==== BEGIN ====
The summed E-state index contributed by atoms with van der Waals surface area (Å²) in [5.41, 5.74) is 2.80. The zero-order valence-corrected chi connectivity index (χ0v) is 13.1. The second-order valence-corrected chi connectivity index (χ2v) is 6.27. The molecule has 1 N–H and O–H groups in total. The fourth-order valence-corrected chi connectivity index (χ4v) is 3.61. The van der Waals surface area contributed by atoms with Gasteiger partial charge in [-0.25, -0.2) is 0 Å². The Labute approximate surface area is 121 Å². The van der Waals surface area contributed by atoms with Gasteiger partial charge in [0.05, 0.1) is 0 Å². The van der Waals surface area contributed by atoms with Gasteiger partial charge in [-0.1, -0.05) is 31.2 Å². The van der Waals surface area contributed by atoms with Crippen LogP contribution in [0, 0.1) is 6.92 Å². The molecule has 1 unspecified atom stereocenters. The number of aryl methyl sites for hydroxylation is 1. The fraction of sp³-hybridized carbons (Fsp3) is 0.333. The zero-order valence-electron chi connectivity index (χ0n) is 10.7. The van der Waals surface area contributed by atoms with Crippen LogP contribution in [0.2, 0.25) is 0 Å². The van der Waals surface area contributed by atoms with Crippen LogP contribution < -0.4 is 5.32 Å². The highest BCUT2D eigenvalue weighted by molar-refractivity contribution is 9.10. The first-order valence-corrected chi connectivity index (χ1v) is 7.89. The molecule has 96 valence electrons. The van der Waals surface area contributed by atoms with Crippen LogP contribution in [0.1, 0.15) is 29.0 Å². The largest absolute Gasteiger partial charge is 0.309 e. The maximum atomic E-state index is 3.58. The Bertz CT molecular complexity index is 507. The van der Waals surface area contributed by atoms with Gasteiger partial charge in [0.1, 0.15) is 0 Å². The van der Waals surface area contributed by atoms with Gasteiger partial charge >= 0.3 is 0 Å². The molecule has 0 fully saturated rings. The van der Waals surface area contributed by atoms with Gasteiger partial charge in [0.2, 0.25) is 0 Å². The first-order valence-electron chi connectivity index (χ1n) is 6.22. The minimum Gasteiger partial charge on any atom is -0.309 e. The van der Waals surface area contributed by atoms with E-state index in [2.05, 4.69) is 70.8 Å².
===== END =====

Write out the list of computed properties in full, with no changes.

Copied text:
The summed E-state index contributed by atoms with van der Waals surface area (Å²) in [5.41, 5.74) is 2.80. The zero-order valence-corrected chi connectivity index (χ0v) is 13.1. The second-order valence-corrected chi connectivity index (χ2v) is 6.27. The molecule has 1 N–H and O–H groups in total. The fourth-order valence-corrected chi connectivity index (χ4v) is 3.61. The van der Waals surface area contributed by atoms with Gasteiger partial charge in [-0.25, -0.2) is 0 Å². The Labute approximate surface area is 121 Å². The van der Waals surface area contributed by atoms with Gasteiger partial charge in [0.05, 0.1) is 0 Å². The van der Waals surface area contributed by atoms with Gasteiger partial charge in [-0.1, -0.05) is 31.2 Å². The van der Waals surface area contributed by atoms with Crippen LogP contribution in [0, 0.1) is 6.92 Å². The molecule has 1 unspecified atom stereocenters. The number of aryl methyl sites for hydroxylation is 1. The fraction of sp³-hybridized carbons (Fsp3) is 0.333. The zero-order valence-electron chi connectivity index (χ0n) is 10.7. The van der Waals surface area contributed by atoms with Crippen LogP contribution in [0.2, 0.25) is 0 Å². The van der Waals surface area contributed by atoms with Crippen LogP contribution < -0.4 is 5.32 Å². The highest BCUT2D eigenvalue weighted by molar-refractivity contribution is 9.10. The first-order valence-corrected chi connectivity index (χ1v) is 7.89. The molecule has 96 valence electrons. The van der Waals surface area contributed by atoms with Crippen LogP contribution in [0.1, 0.15) is 29.0 Å². The largest absolute Gasteiger partial charge is 0.309 e. The maximum atomic E-state index is 3.58. The Bertz CT molecular complexity index is 507. The van der Waals surface area contributed by atoms with Gasteiger partial charge in [0.1, 0.15) is 0 Å². The van der Waals surface area contributed by atoms with Gasteiger partial charge >= 0.3 is 0 Å². The molecule has 0 fully saturated rings. The van der Waals surface area contributed by atoms with Gasteiger partial charge in [0.2, 0.25) is 0 Å². The first-order valence-electron chi connectivity index (χ1n) is 6.22. The minimum Gasteiger partial charge on any atom is -0.309 e. The van der Waals surface area contributed by atoms with E-state index in [2.05, 4.69) is 70.8 Å².